FOR IMMEDIATE RELEASE
Washington, DC – The National Iranian American Council (NIAC) deplores the decision to remove the Mujahedin-e Khalq (MEK) from the U.S. list of foreign terrorist organizations. The decision opens the door to Congressional funding of the MEK to conduct terrorist attacks in Iran, makes war with Iran far more likely, and will seriously damage Iran’s peaceful pro-democracy movement as well as America’s standing among ordinary Iranians.
“The biggest winner today is the Iranian regime, which has claimed for a long time that the U.S. is out to destroy Iran and is the enemy of the Iranian people. This decision will be portrayed as proof that the U.S. is cozying up with a reviled terrorist group and will create greater receptivity for that false argument,” said NIAC Policy Director Jamal Abdi.
Members of Iran’s democratic opposition, Iran experts, human rights defenders, and former U.S. officials have warned that delisting the MEK “will have harmful consequences on the legitimate, indigenous Iranian opposition.” Kaleme, a leading pro-democracy newspaper in Iran run by supporters of the opposition Green Movement, has warned that support for the MEK strengthens the Iranian regime. According to the opposition paper, “there is no organization, no party and no cult more infamous than the MEK amongst the Iranian nation.”
In addition, a recent NBC News report raises serious questions about whether the MEK has truly given up terrorism. Citing senior U.S. officials, NBC reported that the Mujahedin is behind the assassinations of Iranian scientists and that it has previously worked with the mastermind of the first attack on the World Trade Center in New York City.
“Given that U.S. officials have recently acknowledged that the MEK is still conducting terrorism in Iran, where is the evidence MEK has abandoned terrorism?” asked Abdi. “The multi-million dollar lobbying campaign undertaken by the MEK and its supporters seems to have paid off.”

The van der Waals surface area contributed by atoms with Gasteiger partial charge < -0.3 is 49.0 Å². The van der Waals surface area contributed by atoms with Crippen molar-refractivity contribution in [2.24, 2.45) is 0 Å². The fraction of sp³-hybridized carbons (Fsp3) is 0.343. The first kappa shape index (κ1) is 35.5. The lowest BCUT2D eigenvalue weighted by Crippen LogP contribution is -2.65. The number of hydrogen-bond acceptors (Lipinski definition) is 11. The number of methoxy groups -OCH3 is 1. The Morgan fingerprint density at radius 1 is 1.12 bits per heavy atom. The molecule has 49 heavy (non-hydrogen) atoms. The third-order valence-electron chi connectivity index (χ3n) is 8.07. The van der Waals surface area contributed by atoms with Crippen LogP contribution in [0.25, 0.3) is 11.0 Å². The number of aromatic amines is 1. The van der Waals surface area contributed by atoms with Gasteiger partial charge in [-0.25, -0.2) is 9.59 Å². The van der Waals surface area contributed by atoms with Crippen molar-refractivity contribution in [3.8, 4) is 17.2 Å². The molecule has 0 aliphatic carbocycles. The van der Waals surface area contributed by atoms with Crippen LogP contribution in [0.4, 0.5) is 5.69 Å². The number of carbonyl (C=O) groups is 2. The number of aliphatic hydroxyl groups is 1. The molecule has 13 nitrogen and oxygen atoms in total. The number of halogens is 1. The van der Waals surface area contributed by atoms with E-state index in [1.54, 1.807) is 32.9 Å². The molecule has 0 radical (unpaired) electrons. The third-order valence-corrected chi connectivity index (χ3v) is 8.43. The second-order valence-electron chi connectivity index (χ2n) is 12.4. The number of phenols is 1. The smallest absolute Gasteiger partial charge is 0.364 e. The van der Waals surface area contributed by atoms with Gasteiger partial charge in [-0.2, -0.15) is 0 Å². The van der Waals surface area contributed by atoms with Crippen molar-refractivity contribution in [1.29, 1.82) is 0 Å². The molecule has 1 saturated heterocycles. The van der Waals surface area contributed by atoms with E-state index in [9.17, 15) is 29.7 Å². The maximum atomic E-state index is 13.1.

Prominent former U.S. officials have been paid up to $100,000 to speak on behalf of the MEK, as part of the lobbying campaign aimed at pressuring the Obama administration to delist the group. The activities, organized through a network of MEK-associated organizations in the U.S. with no oversight of the funding sources, also raise serious questions about the selective enforcement of anti-terror laws by the U.S. government.
“Even though they have no support in Iran, the MEK will now follow the playbook of Iraqi exiles like Ahmad Chalabi who pushed the U.S. into war in an attempt to gain power,” said Abdi. “Congressional backers may also try to fund and re-arm this group to carry out terrorist attacks in Iran, which could also quickly escalate into war.”
However, the administration should be commended for successfully relocating the residents of the MEK’s paramilitary base to Camp Liberty and thus avoiding a humanitarian disaster. The Iraqi military had threatened to forcibly close the camp, and the MEK leadership had hinted that it might order a mass-suicide.
Nevertheless, a majority of the residents at Ashraf were prisoners, held against their own wishes, according to RAND. Measures must be taken now to ensure that this decision does not lead to continued entrapment of the residents by the MEK cult and its leaders. This is a critical humanitarian aspect of this issue that should not be neglected.